The work ethic is also key, and by “all that stuff”, Klopp basically means the Firmino stuff.
Firmino accepts that he has to work for the team and allow players like Sadio Mane and Mohamed Salah to push forward in Liverpool’s 4-3-3, which becomes more of a 4-4-2 diamond in attack with Firmino combining the roles of attacking midfielder and striker. It’s no coincidence that Salah and Mane tied for most goals in the Premier League last season; Firmino ploughs furrows and they reap the rewards.
Brewster will have to do the same, dropping deep to link play, working hard in defence, knowing when and where to press, and being versatile enough to operate in multiple positions if needed.
Rhian Brewster is a mercurial talent and such a clinical finisher. Always in the right place for the right moment, very good at pressing and his link up play is class. Very well suited in our system, we have an very special player in our hands. 🔴
— Samuel (@SamueILFC) July 14, 2019
The trade-off is that regular goals are not expected, although they are of course nice and opportunities will arise to score them once the heavy lifting has been done. It could be the ideal situation for a young player to walk into: the pressure is off as long as you work hard and understand the tactics.
Born in London, Brewster moved north as he didn’t see a path to the first team at Chelsea. At Liverpool the opportunity is there, but you have to be good and you have to fit Klopp’s plan. Trent Alexander-Arnold and Gomez are the most recent success stories, and they have paved a way for academy players such as Brewster and young new signings such as centre-back Sepp van den Berg.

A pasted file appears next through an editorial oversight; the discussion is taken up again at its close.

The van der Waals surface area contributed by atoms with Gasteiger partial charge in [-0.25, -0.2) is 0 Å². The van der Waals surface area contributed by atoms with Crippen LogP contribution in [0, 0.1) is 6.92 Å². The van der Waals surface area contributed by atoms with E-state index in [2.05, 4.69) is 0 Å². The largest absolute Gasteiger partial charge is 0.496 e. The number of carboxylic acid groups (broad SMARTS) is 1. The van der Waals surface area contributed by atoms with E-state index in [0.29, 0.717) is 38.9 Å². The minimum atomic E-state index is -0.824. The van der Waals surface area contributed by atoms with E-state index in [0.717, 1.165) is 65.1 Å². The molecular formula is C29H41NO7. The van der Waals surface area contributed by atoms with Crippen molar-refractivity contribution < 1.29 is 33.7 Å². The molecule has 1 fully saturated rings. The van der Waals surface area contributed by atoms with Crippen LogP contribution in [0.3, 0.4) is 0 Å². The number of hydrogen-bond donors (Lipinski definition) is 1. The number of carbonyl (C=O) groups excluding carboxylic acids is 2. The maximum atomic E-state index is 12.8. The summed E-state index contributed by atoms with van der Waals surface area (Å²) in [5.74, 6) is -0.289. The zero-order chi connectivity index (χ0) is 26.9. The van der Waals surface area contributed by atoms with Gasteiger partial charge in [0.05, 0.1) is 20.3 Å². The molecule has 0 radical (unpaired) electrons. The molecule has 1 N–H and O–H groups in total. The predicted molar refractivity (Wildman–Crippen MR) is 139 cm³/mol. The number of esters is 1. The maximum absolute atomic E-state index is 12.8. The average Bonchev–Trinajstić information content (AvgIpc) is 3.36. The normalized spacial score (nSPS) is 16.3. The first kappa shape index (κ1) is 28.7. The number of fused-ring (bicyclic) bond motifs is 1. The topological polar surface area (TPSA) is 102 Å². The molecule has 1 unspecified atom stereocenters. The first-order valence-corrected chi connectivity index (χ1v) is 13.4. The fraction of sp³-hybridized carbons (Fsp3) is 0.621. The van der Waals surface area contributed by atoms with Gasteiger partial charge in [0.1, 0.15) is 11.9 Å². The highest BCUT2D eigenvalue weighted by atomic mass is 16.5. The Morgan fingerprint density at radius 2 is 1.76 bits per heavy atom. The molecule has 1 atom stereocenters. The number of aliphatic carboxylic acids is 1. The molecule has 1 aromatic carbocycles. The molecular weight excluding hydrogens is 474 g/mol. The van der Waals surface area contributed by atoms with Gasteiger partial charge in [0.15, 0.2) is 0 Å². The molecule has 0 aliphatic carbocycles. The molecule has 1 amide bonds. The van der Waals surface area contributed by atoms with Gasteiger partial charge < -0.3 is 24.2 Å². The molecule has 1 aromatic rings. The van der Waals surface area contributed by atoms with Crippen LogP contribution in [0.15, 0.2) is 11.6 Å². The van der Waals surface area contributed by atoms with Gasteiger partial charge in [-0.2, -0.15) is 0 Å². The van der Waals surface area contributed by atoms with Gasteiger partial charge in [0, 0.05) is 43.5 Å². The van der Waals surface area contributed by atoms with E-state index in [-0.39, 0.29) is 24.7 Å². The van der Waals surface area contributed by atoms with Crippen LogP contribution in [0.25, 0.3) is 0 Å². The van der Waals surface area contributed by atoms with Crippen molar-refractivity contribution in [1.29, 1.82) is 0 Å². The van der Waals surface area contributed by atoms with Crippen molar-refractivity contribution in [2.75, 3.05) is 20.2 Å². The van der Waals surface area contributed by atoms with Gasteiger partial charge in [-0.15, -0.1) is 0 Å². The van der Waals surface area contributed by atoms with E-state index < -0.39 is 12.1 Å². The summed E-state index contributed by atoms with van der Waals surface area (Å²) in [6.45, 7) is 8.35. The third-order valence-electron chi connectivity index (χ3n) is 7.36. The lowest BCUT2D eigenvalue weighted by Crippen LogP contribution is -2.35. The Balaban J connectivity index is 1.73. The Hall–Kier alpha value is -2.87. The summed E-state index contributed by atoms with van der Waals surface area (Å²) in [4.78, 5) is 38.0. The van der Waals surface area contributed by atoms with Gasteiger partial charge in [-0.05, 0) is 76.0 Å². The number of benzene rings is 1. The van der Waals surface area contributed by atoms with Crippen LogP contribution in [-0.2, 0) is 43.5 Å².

Liverpool fans still recognise the need for a new attacking signing for the first team – aomeone who can play wide and centrally, someone with pace, and someone who can step in should the unthinkable happen and one of Salah or Mane pick up an injury.
Given the amount of football the pair have played during the past few years (Mane’s summer break is yet to begin as he’s still with Senegal at the Africa Cup of Nations) they will definitely need a rest at some point in the new campaign. That pacy, inventive, back-up wide forward doesn’t exist in Liverpool’s current squad – unless they suddenly decide Harry Wilson is good enough – so it’s here they’ll need an actual new signing rather than ‘like a new signing’.
But when it comes to their Firmino alternative they might just have a homegrown, home-made solution, and Klopp has already spoken of his plans for the teenager.
“Rhian Brewster is a top striker,” said the German. “He has an important role this year, but how important? It depends on him, and we’ll see. He has to play different positions because the centre is OK, wing is possible, and then we will see how we can line up. There will be opportunities for him, I’m really sure.”
Many before Brewster have been given chances and failed, but thanks to the work of Klopp and Lijnders – and the links between first team and academy – young players are now better prepared to bridge the gap to the elite.
Brewster already has Champions League and (U-17) World Cup medals, but the biggest honour yet would be for him to don the red shirt and make his first senior appearance for Liverpool.
James Nalton – follow him on Twitter